This year, in addition to the nightly reading of Peter Rabbit, Peppa Pig, Noddy and Peepo!, I have enjoyed the following reads:
32. Of Bees and Mist, Erick Setiawan. Whimsical tale of two feuding families. Hard to put down.
31. A Tiny Bit Marvellous, Dawn French. Hilarious. Loved the character of Dora especially.
30. The Death and Life of Charlie St. Cloud, Ben Sherwood. Paints a picture of the kind of man you would like to meet but never do (barring the whole ‘I can see dead people’ thing).
29. Never Let Me Go, Kazuo Ishiguro. Heartbreaking very plausible dystopian story.
28. And This Is True, Emily Mackie. Quirky tale of a rather disturbing father-son relationship.
27. The Bookshop, Penelope Fitzgerald
26. One Day, David Nicholls. Brilliant. Totally absorbing, very funny and incredibly sad.
25. Greenery Street, Denis MacKail. Research reading. A portrait of young married couple republished by the brilliant Persephone Books.
24. Solve Your Child’s Sleep Problems, Dr. Richard Ferber. Only workable with Richard Ferber in the room with you.
23. Eat, Pray, Love, Elizabeth Gilbert. Unexpectedly enjoyable but a bit self indulgent. Makes me want to do something transformative with my life.
22. Talk Before Sleep, Elizabeth Berg. A wonderful story about the salvation of friendship in the face of cancer. Everything she writes just seems so effortless. Loved it.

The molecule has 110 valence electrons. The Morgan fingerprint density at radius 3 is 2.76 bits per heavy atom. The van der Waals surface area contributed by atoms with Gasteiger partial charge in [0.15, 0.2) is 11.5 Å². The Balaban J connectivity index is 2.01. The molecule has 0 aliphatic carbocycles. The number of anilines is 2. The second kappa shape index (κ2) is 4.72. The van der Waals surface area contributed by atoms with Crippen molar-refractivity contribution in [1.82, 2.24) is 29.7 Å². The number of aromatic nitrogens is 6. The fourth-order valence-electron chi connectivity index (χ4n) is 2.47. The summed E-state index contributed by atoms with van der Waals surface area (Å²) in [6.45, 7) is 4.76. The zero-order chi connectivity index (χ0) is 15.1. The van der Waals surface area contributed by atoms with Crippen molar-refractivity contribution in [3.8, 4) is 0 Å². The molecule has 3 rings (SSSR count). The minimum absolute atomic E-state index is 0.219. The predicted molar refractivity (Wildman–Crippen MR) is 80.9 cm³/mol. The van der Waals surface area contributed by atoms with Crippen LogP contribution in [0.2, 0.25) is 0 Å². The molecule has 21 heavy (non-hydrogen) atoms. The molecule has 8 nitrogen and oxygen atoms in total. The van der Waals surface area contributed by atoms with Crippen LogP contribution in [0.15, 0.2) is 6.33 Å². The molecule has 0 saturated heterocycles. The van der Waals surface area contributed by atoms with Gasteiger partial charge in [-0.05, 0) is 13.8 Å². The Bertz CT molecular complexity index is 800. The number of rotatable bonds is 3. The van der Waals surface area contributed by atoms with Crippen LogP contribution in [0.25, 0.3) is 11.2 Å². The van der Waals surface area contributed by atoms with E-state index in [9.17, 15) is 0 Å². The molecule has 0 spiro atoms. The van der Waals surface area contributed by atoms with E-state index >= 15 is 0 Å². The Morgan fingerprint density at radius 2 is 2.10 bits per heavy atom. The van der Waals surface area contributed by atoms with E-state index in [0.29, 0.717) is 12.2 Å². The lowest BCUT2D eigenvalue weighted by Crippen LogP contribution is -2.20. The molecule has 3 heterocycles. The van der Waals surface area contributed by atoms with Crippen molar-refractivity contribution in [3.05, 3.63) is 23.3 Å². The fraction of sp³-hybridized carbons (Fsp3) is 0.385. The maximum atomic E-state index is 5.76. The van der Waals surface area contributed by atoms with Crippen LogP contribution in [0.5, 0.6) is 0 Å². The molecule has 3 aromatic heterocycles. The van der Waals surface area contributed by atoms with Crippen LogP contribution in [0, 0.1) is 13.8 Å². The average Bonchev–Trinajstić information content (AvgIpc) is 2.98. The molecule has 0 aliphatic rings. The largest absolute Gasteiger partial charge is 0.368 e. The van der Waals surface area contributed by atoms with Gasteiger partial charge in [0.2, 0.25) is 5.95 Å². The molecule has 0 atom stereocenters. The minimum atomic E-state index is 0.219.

21. Celestial Navigation, Anne Tyler.
20. The Joy of Writing Sex, Elizabeh Benedict. Research reading. If you must write about sex this is the how to book.
19. Lemon Soap, Fictional Stories and Poems from the MPhil in Creative Writing at Trinity College Dublin. Sarah Binchy’s tale is the stand out story in this.
18. The Accidental Tourist, Anne Tyler
17. Light Boxes, Shane Jones. Strange, sad and intensely beautiful. Needs reading more than once to appreciate. Captivating cover art.
16. The End of Mr Y, Scarlett Thomas. Weird, strangely addictive. A bit like The Matrix except more philosophical and there’s a very disturbing section involving mice.
15. Larkrise to Candleford, Flora Thompson.
14. An Amateur Marriage, Anne Tyler
13. The Blind Assassin, Margaret Atwood.
12.. The 38 Most Common Fiction Writing Mistakes, Jack M. Bickham. Very American but sound advice.
11. The Book of Tomorrow, Celia Ahern. Readable.
10. Miss Dahl’s Voluptuous Delights, Sophie Dahl. Full of delicious comfort food recipies. Love the baked cinnamon peaches and the baked salmon and onions.
9. The Beautiful and The Damned, F.Scott Fitzgerald.
8. Cat’s Eyes, Margaret Atwood.
7. A Thousand Days in Venice, Marlena de Blasi. Full of wonderfully long descriptive passages about food and Venice. Made me want to cook and eat a lot.
6. Her Fearful Symmerty, Audrey Niffenegger. It’s not the Time Traveller’s Wife.
5. A Kind of Intimacy, Jenn Ashworth. Unsettling tale of a lonely obsese girl and the consequences of her misguided, obsessive attemps to ingratiate herself with her new neighbours.
4. The Book Thief, Markus Zusak. Wonderful story set during the second world war, narrated by Death personified with some beautiful metaphorical language.
3. Wuthering Heights, Emily Bronte. Reread.
2. The Great Gatsby, F.Scott. Fitzgerald. Reread. Genius.
1. The Man With The Dancing Eyes, Sophie Dahl. A whimsical fairytale for grown ups. Loved the illustrations.